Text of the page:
by slashflood ( 697891 ) <flow AT howflow DOT com> on Monday May 15, 2006 @08:06PM (#15339107) Homepage Journal
    You can find the screenshots here [].

    No, seriously. Am I the only one who thinks that the screenshots [] are rather unimpressive? I clicked through every single shot and read the description of the features. I can't find anything special.
  • by schmiddy ( 599730 ) on Monday May 15, 2006 @08:15PM (#15339144) Homepage Journal
    Windows Media Player is a great example of a piece of software that has reached maturity, and been going steadily downhill ever since. Everyone who's had to struggle with a slow computer with windows knows that version 6 (6.4 specifically, I think) was when WiMP essentially reached maturity. Really, what more possible features could you need in a media player other than the usual play, pause, rewind, etc. buttons, and some useful codecs (which, of course, Microsoft would never even dream of distributing, as they promote "piracy", or help alternative formats like Real).

    l I'm even aware of at east one open source media player project based off the WiMP 6.4 design (has essentially the exact same look and feel, but is supplied with all the good codecs), namely "Media Player Classic" (here []).

    Since 6.4, which was last distributed with Win2k (though the auto-update features try their darndest to sneak the newer versions in), WiMP has gotten progressively worse. Version 9 was a disgrace, and 10 was even worse. Seems like the only innovation Microsoft has to offer in media players is bundling in more DRM features that no one wants, useless and ugly skins, and support for their own worthless WMV/WMA formats.

    Please, don't use this new "feature"-laden crapware. Microsoft should take a hint from VLC or mplayer, and realize that we don't want the useless junk they're piling on. The reason why VLC and mplayer are so great is they do one thing and do it well: play media. Period.
    • While we're at it, isn't most of Microsoft's software long past mature? I do my finances in Excel 95, and not only is it more than sufficient for the task (graphs included), on a modern processor its response time is literally instant--you hit Tab or Enter and it's immediately waiting for your next input, recalculations and everything done, and this in a ~100k cell file. The 1-second loading time is nice too (hi, OO.o).
    • by anethema ( 99553 ) on Monday May 15, 2006 @10:28PM (#15339696) Homepage
      Actually it seems to be little known that if you run "mplayer2" instead of the normal mplayer, you get a mplayer 6 style interface with all the codecs of mplayer.

      Of course, if you are in the know this much, you might also know about media player classic, which is a vastly supperior media player anyways. It also has a media player 6.4 look to it.
  • by konfoo ( 677366 ) on Monday May 15, 2006 @08:22PM (#15339189)
    Anyone who attended NAB 2006 in Las Vegas last month would have seen the tons of signage, brochures and other promotional material from Microsoft showing off WMP11.
  • I could never get used to the Media Player interface. It feels like everything is slightly off and it's a lot of effort to use. I would compare the feeling to the difference between a diner and a restaurant. It's just subtle and hard to explain. In the very late 90's I was a combination Real Player/Real Radio fan, then switched to Winamp/Shoutcast and haven't looked back since. Now Winamp is starting to slide ever so gently since the original team left and AOL took it over. Real play is not an option anymor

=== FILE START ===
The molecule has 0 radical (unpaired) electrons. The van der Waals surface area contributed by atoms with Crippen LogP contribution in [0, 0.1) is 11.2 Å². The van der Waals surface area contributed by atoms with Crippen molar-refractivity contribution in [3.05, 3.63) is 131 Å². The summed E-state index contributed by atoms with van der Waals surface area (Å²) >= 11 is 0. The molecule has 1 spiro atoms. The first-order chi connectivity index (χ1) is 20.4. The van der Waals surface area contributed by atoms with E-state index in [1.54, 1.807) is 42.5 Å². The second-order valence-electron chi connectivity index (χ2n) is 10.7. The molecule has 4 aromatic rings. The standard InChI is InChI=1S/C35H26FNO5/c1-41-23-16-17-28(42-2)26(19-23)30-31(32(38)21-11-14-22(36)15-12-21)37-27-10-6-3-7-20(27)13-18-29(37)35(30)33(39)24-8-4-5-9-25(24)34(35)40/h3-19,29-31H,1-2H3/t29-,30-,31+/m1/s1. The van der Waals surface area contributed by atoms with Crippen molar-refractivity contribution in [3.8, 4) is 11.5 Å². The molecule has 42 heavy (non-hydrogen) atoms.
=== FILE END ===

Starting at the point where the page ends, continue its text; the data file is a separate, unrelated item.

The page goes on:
• ... it's been available to everybody that's ever had their hands on a beta version of Vista?

    Maybe I'm missing how this is news, but I saw these screenshots months ago.
  • Leaked? Really? Pretty sure I could have snapped some screenshots of WMP11 from the last few copies of the Vista CTP from TechNet. :P
  • the voice of that talking space-ship from "Flight of the Navigator":

    "I don't leak. You leak!"

    (Best talking space-ship urination joke ever!).
  • ...I'm now certain that Microsoft must have a new contractor [].
  • by Jackie_Chan_Fan ( 730745 ) on Monday May 15, 2006 @10:18PM (#15339653)
    I have a huge problem with windows media player. Microsoft does not support a good step through frame commend, reverse playback, or quicktime like encoding features with export/import of frame sequences etc.

    I always use Windows Media Player Classic because it does so much more than the media player when it comes to playback control and it works better overall, and has a better interface.

    Microsoft is trying to make it into itunes, rather than turning it into a real media player. It is a one big button ui. Any advanced video control functionality is either missing or hidden (i cant find them)

    They may have a pretty skin, but the player itself always falls short of being a real video player.

    They want to be itunes, and not a real video player for all who need it. Apple does it far better with quicktime on the Mac, and their PC version while not as good as the mac version is still useable for content creators/video editors.

    The Microsoft Media Player on the other hand is a toy, thats chasing Itunes.

    My music is already in Itunes Microsoft... If the media player 11 interfaces with my Ipod i'll maybe consider it, until then... i dont really care about the itunes like features.

    Microsoft has always been late to the party, and they do this weasel like catch up strategy, that never satisfies...

    WMP 11 is just another Microsoft mess. Get it right or get rid of it. Its fucking version 11 already.... How many versions do you need before you add real video playback controls?

  • by timothy ( 36799 ) on Monday May 15, 2006 @10:51PM (#15339776) Journal
    Don't tell anyone! Shhh! VLC 0.8.5 was released recently -- downloads are something close to 1 per second. The list of supported formats is pretty incredible ...

    Plus, Windows Media Whatever doesn't work on my Linux box :)


Thus spake the master programmer: "When a program is being tested, it is too late to make design changes." -- Geoffrey James, "The Tao of Programming"